So what if you have a horse that naps rather than spooks? Why do they do this and how can you prevent it? There are two circumstances under which a horse will nap; either he is worried about where he is going so he refuses to go forward, or he is thinking about wanting to go back to where he has come from. Both of these situations indicate a lack of trust and respect for the rider. The horse is not willing to take on new challenges, or is seeking comfort by wanting to return to familiar surroundings and friends.
The best way to resolve napping is to recognise the signs and nip it in the bud before it becomes too ingrained! So, to increase the level of trust and respect between you and your horse, there are two main areas that you can work on.
- You need to be able to move the hind quarters left and right (disengaging the hind end).
- You also need to make sure that your cues for forward are clear and that your horse responds immediately to them.
The control of the hindquarters is necessary for you to be able to realign your horse, should he drop his shoulder and try to nap home. Disengaging his hind-end has the added benefit of taking away his power, as a horse that is crossing his hind legs and pivoting round his inside foreleg cannot spin or run away. There are lessons on hind end control within the Your Horsemanship program.
By making sure that your horse responds immediately to your queue to move forwards, you are limiting the chance of you nagging your horse or letting him have time to think about napping. The key to this is to ask them to move forward with a gentle squeeze, give them a second or two to respond. If they don’t, reinforce your “ask” by rhythmical tapping with a whip behind the girth. When your horse moves forwards, stop asking and give them some time to realise they have done the right thing. Check out these blogs for more detailed explanations and examples;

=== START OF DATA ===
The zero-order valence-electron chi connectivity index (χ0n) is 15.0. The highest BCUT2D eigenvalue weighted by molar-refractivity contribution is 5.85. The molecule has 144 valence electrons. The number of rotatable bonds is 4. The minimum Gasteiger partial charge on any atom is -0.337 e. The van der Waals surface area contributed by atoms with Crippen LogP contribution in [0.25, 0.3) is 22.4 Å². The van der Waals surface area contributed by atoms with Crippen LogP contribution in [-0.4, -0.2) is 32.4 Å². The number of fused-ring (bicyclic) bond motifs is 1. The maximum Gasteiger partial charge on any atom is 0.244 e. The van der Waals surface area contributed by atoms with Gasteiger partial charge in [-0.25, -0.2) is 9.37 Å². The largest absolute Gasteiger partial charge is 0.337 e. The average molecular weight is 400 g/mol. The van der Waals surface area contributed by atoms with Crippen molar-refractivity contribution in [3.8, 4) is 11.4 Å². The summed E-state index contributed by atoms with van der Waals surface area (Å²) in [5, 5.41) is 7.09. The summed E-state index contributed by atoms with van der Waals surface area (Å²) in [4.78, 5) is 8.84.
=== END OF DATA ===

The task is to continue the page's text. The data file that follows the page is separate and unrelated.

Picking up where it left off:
Another good tip for getting your horse off your leg is to make sure that your horse goes up a gait whenever they are feeling behind the leg. This is best done in an environment you are both happy with. So, if you are walking and your walk slows down, use your leg in the way described above and make your horse trot on or even canter before coming back to a walk. There are two very important points for this to work: when you use your leg aid, your horse must push forward, not just amble on or ignore you. Only when your horse pushes forward can you be sure your horse is thinking forward, because they are required to try.
Secondly I will say again DON’T KEEP KICKING! When they think forwards, reward them by releasing your leg pressure. I meet so many riders who have horses that have simply switched off from being nagged too much! You need to address your timing if this is happening to you. When your horse responds, stop asking. Otherwise, there is no reward for your horse. With repetition, your horse will become more forward thinking, and hopefully napping will become a thing of the past. Be consistent and in time you will see results.
And yes, of course, there are plenty of napping and baulking videos within Your Horsemanship to help!